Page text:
Is there anything about the State Team’s 3-count-2 format that makes it unique? What kind of strategy comes into play?

I’ll have to defer to one of the most mentally tough competitors in the history of the game and that’s [two-time major champion and five-time Ryder Cup competitor] Jack Burke Jr.; his advice has always been to go out and play like it all depends on you. We need to all go out and want to be the one who shoots the low number and not say, “I’m not doing good, I hope my partners are going to carry me.” You just can’t do that. I’ve got two really good teammates in Catherine Dolan and Kayla Eckelcamp. We have to just try to go out and golf our balls as best we can as if it all depends on us.

What can you tell us about Dalhousie Golf Club?

The thing that stands out about the club is not only is it a great test of golf, but the people there are so supportive of this event and women’s golf. They hosted the [2013] Rolex Girls Junior Championship when [2014 USA Curtis Cup competitor] Alison Lee won it. I was scouting [for the Curtis Cup]. It’s the whole atmosphere and the hospitality, and you add that to a really good golf course, it’s a really good venue for the State Team.

You started playing competitively when you were 24, and there are a lot of players that age and up in the State Team. One area of opportunity in the game is to get more women in their 20s and 30s competing. What do you say to women in that demographic who are thinking about taking it up?

I just think most people that would be playing in these events are people who were college golfers and now they have a business or they’re going to start a family and they’re just trying to figure out how they can do it all. I accept that I’m not ever going to be as good as I can be because I don’t get to compete as much, and that’s hard for some players to accept. I tell people to try it. Once they see that they don’t have to play all the time and they can still maintain a decent game, they are perfect candidates for these types of events. Women have a lot on their plates. I just tell people, find your niche, just play [and] don’t give the game up.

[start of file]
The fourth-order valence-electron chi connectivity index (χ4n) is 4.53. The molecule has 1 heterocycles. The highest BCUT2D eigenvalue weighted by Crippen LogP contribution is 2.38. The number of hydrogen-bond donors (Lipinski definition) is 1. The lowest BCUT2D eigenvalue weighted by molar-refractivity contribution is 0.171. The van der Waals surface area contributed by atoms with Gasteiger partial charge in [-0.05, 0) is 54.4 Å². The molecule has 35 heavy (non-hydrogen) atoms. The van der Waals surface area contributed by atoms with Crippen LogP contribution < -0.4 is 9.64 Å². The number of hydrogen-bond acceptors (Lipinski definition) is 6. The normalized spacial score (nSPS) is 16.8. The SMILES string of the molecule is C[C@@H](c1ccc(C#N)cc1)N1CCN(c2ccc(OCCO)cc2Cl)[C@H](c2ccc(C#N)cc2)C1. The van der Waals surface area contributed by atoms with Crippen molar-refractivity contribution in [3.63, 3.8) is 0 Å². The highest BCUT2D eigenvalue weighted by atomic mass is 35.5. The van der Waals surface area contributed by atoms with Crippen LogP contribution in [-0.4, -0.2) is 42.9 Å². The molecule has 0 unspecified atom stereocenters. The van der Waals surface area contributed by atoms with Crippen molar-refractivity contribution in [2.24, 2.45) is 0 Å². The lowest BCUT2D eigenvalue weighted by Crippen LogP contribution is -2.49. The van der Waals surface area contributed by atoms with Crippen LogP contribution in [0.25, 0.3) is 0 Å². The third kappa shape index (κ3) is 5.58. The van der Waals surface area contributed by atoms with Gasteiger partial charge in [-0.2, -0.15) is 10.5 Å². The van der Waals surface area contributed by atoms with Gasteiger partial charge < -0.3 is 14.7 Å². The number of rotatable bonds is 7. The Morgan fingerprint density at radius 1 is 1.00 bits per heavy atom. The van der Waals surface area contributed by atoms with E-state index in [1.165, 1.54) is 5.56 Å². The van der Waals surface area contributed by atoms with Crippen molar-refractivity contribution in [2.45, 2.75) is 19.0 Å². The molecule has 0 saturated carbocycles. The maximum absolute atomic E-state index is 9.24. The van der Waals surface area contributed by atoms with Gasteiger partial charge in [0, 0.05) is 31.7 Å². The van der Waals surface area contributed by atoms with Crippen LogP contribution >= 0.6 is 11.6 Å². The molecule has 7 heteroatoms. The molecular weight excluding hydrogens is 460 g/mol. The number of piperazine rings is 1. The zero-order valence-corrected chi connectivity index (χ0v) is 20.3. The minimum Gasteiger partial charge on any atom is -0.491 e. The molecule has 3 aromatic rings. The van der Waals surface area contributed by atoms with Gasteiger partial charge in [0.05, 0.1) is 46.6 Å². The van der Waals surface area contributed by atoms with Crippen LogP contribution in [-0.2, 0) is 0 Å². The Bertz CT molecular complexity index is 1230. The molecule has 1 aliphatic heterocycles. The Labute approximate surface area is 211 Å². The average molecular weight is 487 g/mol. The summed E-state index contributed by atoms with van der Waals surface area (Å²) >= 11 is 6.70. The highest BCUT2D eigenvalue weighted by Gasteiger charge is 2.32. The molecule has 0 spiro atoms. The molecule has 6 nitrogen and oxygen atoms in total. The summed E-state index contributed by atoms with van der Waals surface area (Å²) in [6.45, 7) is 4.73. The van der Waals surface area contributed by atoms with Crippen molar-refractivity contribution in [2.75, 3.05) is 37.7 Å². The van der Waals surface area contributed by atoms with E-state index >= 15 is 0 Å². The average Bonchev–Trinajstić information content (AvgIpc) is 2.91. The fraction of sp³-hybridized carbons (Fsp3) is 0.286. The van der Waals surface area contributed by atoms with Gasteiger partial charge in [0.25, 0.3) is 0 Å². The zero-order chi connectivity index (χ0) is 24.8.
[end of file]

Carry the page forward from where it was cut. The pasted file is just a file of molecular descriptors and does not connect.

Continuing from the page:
Was golf always a competitive endeavor for you?

Oh, yes. The first time I teed it up in a women’s 18-hole league I think I hit my first two balls out of bounds, and I was so upset. I really am a fierce competitor … just to be the best that I can be and see what that means. The fact that I don’t play a lot, it’s more of a challenge to me. I have so much gratitude that I can still remain fairly competitive and juggle everything.

I used to really beat myself up [when I wouldn’t win] and then [seven-time USGA champion] Carol Semple Thompson gave me lectures about how I have to get over that. I didn’t play high school or college golf, so it took me awhile to learn that you lose a lot more than you win in golf. I asked Carol why she doesn’t get upset and she said, “Ellen, you just haven’t lost enough.”

Given that you have many years ahead of you and have already won six USGA championships, with the record being nine [shared by Bob Jones and Tiger Woods] does it ever cross your mind that you could get there?

Well, how could it not when you guys ask me that all the time! If you chase records, they will elude you because you’re thinking about the outcome. I’d be lying if I said I don’t think about it because people bring it up. I feel like it is reachable. I’m very realistic. I’m not going to say, ‘Oh I’m going to do this’ if I don’t really think I still can. To win a match-play tournament, you have to get a little lucky and you have to play really good. So many things have to go right for you. I’m not in the league of any of those players that are listed, but it’s so nice to be mentioned with them. I contend that I want it as bad as Tiger Woods and all of those players, I compete as hard. I’m a purist. I love amateur golf [and] I get emotional when I think about just winning six, because I’m so thankful.

Scott Lipsky is the manager of websites and digital platforms for the USGA. Email him at